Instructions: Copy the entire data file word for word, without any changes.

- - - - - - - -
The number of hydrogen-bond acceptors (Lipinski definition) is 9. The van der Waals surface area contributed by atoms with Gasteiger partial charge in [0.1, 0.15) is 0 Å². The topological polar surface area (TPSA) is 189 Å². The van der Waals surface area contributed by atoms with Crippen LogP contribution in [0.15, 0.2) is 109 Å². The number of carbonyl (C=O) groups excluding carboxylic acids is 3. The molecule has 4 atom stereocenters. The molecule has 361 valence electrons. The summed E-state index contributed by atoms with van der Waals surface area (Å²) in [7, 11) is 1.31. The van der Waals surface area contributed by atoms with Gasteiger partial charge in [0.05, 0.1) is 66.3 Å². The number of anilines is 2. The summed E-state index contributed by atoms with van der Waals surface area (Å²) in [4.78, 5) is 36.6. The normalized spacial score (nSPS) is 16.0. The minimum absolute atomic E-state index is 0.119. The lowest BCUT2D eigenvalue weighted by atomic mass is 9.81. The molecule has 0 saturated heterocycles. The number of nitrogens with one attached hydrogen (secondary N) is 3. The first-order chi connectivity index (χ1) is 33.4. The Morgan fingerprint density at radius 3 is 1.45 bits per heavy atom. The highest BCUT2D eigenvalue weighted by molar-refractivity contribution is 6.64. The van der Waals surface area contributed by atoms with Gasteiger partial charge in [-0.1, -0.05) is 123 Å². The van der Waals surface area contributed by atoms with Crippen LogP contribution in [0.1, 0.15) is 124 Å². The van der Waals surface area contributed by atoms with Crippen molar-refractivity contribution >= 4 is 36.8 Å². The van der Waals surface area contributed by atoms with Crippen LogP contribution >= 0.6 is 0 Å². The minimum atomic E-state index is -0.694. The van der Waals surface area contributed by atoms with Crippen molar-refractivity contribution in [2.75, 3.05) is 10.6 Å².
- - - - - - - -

The number of hydrogen-bond acceptors (Lipinski definition) is 9. The van der Waals surface area contributed by atoms with Gasteiger partial charge in [0.1, 0.15) is 0 Å². The topological polar surface area (TPSA) is 189 Å². The van der Waals surface area contributed by atoms with Crippen LogP contribution in [0.15, 0.2) is 109 Å². The number of carbonyl (C=O) groups excluding carboxylic acids is 3. The molecule has 4 atom stereocenters. The molecule has 361 valence electrons. The summed E-state index contributed by atoms with van der Waals surface area (Å²) in [7, 11) is 1.31. The van der Waals surface area contributed by atoms with Gasteiger partial charge in [0.05, 0.1) is 66.3 Å². The number of anilines is 2. The summed E-state index contributed by atoms with van der Waals surface area (Å²) in [4.78, 5) is 36.6. The normalized spacial score (nSPS) is 16.0. The minimum absolute atomic E-state index is 0.119. The lowest BCUT2D eigenvalue weighted by atomic mass is 9.81. The molecule has 0 saturated heterocycles. The number of nitrogens with one attached hydrogen (secondary N) is 3. The first-order chi connectivity index (χ1) is 33.4. The Morgan fingerprint density at radius 3 is 1.45 bits per heavy atom. The highest BCUT2D eigenvalue weighted by molar-refractivity contribution is 6.64. The van der Waals surface area contributed by atoms with Gasteiger partial charge in [-0.1, -0.05) is 123 Å². The van der Waals surface area contributed by atoms with Crippen LogP contribution in [0.1, 0.15) is 124 Å². The van der Waals surface area contributed by atoms with Crippen molar-refractivity contribution >= 4 is 36.8 Å². The van der Waals surface area contributed by atoms with Crippen LogP contribution >= 0.6 is 0 Å². The minimum atomic E-state index is -0.694. The van der Waals surface area contributed by atoms with Crippen molar-refractivity contribution in [2.75, 3.05) is 10.6 Å².